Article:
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Liam Gallagher vs. Noel Gallagher: Oasis Brothers’ Beef History Explained

When it comes to rock feuds, few are as entertaining as the one between Oasis‘ Liam and Noel Gallagher. The swaggering brothers’ longstanding beef – which stretches back to childhood – was as much a part of the band’s mythology as its devotion to the Beatles, or its fondness for alcohol-fueled antics. And even though Oasis broke up in 2009, following years of threats on the part of either Gallagher, the feud continues to this day, with the estranged brothers trading barbs in the press and on social media. (“I’d rather eat my own shit than be in a band with him again,” Liam said in 2011.) To truly understand the scope of the Gallagher brothers’ bad blood, read on for a history of their conflicts, from the laughably petty to the somewhat serious.

Sometime in the 1970s: The feud begins
By their own admission, the Gallagher brothers have been at each other’s throats basically since Liam was born. Chalk it up to the usual sibling-rivalry dynamics, or a potent combination of ambition and ego, which both brothers have in spades; but the antics for which they’d later become known started early on. One example: In the excellent Oasis documentary Supersonic, released in 2016, Liam reveals that during one of their fights, “One night I come in pissed and I couldn’t find the light switch so I pissed all over [Noel’s] new stereo. I think it basically boils down to that.”

1994: Noel quits Oasis’ first American tour
After the band’s debut, Definitely Maybe, was released in 1994 – and quickly vaulted to the top of the charts in the U.K. – they did what many British bands have done before them: tried to conquer America. But things didn’t go exactly as planned; during a gig at the Whisky a Go Go in Los Angeles in September, the band, allegedly high on crystal meth, muddled through a legendarily terrible set, which culminated in Liam hitting Noel with a tambourine and walking offstage before the show was over. Noel quit the tour the next day, though he eventually rejoined the group after a brief cooling-off period in Las Vegas.

1995: “Wibbling Rivalry” is released
The not-exactly-a-caricature of the perpetually squabbling Gallagher brothers was cemented in 1995, when the bootleg single “Wibbling Rivalry” was unleashed (cheekily, under the name Oas•s). All it consists of is an audio recording of an interview the brothers did with NME‘s John Harris in early 1994, before Definitely Maybe was released; basically, it’s 14 minutes of bickering and insult-flinging, with Noel comparing Liam to a football hooligan, and Liam telling Noel that “You can stick your thousand pounds right up your fuckin’ arse ’till it comes out your fuckin’ big toe.”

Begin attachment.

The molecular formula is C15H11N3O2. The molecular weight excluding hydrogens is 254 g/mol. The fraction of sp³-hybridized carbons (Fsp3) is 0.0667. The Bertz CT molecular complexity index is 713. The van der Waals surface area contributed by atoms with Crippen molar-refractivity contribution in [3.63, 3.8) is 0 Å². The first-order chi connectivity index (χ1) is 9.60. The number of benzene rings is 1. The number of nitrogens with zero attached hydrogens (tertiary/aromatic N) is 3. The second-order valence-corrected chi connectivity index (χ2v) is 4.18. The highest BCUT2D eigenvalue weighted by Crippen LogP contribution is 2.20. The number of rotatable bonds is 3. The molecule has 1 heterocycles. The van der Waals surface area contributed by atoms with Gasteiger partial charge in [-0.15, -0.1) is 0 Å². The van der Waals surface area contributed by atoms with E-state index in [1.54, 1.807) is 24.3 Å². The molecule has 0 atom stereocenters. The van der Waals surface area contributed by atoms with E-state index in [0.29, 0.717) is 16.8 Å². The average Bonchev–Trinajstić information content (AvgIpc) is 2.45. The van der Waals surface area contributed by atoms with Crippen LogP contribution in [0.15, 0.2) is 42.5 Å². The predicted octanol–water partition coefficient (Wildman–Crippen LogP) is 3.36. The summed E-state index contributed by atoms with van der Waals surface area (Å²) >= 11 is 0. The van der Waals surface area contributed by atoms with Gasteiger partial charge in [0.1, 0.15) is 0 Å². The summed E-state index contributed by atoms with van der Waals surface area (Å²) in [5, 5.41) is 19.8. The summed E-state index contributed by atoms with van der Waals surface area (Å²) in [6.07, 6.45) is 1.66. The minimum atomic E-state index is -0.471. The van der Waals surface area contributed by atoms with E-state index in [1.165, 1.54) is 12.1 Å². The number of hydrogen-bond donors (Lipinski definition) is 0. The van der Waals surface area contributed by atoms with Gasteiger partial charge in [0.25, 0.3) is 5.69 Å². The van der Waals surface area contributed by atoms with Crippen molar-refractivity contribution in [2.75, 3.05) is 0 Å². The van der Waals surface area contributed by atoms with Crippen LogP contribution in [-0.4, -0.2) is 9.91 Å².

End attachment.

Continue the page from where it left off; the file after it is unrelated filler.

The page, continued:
But for as funny as Wibbling Rivalry is – and truly, it’s a must-listen for any dedicated Oasis scholar – it also lays bare one of the central conflicts of Oasis’s rise to stardom: the tension between the band’s actual music and the hard-partying reputation the name “Oasis” would eventually become synonymous with. “You think it’s rock & roll to get thrown off a ferry,” Noel tells Liam at one point (referencing an incident in Amsterdam in which Liam did, in fact, get thrown off a ferry), “and it’s not.”

1996: The band’s fame threatens to tear them apart
Oasis hit the peak of its fame in 1996, a year after (What’s the Story) Morning Glory? vaulted the group to superstardom. It was the year that the group broke through in the U.S.; “Wonderwall” hit the Billboard Hot 100, and the band eventually performed “Champagne Supernova” at the MTV Video Music Awards. Back at home, Morning Glory was on its way to becoming one of the U.K.’s best-selling albums, and the band played Knebworth House in Hertfordshire, England, a gig that fully a quarter of the population of England tried to see.

But that level of success was calamitous for two people as cocky and volatile as Liam and Noel Gallagher. (All of the cocaine they were using, by their own admission, probably didn’t help.) After the Knebworth concerts, the band was due to record MTV Unplugged in London, but Liam – claiming a bout of laryngitis – didn’t perform, preferring instead to heckle Noel (who took on singing duties) from the balcony while chain-smoking and guzzling beer. Then, just as the band was due to embark on an American tour, Liam decided he didn’t want to come along (allegedly, due to his house hunt with then-fiancé Patsy Kensit), a move the Noel later says “killed [Oasis] stone dead in America.” Never one to be outdone by his kid brother, Noel himself said “fuck it” a few weeks later and returned to England in the middle of the tour. The press had a field day with rumors of Oasis’s imminent demise, but the brothers managed to patch things up – for a little while, anyway.

1998: The brothers’ battles are immortalized on Celebrity Deathmatch